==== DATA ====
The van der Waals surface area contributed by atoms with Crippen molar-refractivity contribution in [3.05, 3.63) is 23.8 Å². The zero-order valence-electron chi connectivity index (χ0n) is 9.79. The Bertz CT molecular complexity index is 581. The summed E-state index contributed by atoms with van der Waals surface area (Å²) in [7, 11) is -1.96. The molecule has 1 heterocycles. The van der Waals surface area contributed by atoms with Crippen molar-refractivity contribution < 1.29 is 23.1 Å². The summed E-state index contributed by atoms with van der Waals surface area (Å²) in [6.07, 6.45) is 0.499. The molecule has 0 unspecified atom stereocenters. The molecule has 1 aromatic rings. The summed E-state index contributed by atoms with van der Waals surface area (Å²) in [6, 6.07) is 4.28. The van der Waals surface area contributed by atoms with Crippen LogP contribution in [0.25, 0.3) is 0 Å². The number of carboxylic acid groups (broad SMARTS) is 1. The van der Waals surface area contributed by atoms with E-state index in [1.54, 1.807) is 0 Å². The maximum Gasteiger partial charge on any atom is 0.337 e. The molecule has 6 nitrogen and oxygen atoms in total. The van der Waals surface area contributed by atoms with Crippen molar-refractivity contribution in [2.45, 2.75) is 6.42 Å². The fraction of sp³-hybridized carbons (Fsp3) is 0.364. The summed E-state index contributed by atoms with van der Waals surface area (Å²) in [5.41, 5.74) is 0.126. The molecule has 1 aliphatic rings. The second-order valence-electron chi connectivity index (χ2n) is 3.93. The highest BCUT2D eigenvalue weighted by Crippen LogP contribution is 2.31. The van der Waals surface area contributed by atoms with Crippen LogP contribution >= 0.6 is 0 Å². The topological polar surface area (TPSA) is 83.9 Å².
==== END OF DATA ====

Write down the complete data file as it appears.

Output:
The van der Waals surface area contributed by atoms with Crippen molar-refractivity contribution in [3.05, 3.63) is 23.8 Å². The zero-order valence-electron chi connectivity index (χ0n) is 9.79. The Bertz CT molecular complexity index is 581. The summed E-state index contributed by atoms with van der Waals surface area (Å²) in [7, 11) is -1.96. The molecule has 1 heterocycles. The van der Waals surface area contributed by atoms with Crippen molar-refractivity contribution < 1.29 is 23.1 Å². The summed E-state index contributed by atoms with van der Waals surface area (Å²) in [6.07, 6.45) is 0.499. The molecule has 0 unspecified atom stereocenters. The molecule has 1 aromatic rings. The summed E-state index contributed by atoms with van der Waals surface area (Å²) in [6, 6.07) is 4.28. The van der Waals surface area contributed by atoms with Crippen LogP contribution in [0.25, 0.3) is 0 Å². The number of carboxylic acid groups (broad SMARTS) is 1. The van der Waals surface area contributed by atoms with E-state index in [1.54, 1.807) is 0 Å². The maximum Gasteiger partial charge on any atom is 0.337 e. The molecule has 6 nitrogen and oxygen atoms in total. The van der Waals surface area contributed by atoms with Crippen molar-refractivity contribution in [2.45, 2.75) is 6.42 Å². The fraction of sp³-hybridized carbons (Fsp3) is 0.364. The summed E-state index contributed by atoms with van der Waals surface area (Å²) in [5.41, 5.74) is 0.126. The molecule has 1 aliphatic rings. The second-order valence-electron chi connectivity index (χ2n) is 3.93. The highest BCUT2D eigenvalue weighted by Crippen LogP contribution is 2.31. The van der Waals surface area contributed by atoms with Crippen LogP contribution >= 0.6 is 0 Å². The topological polar surface area (TPSA) is 83.9 Å².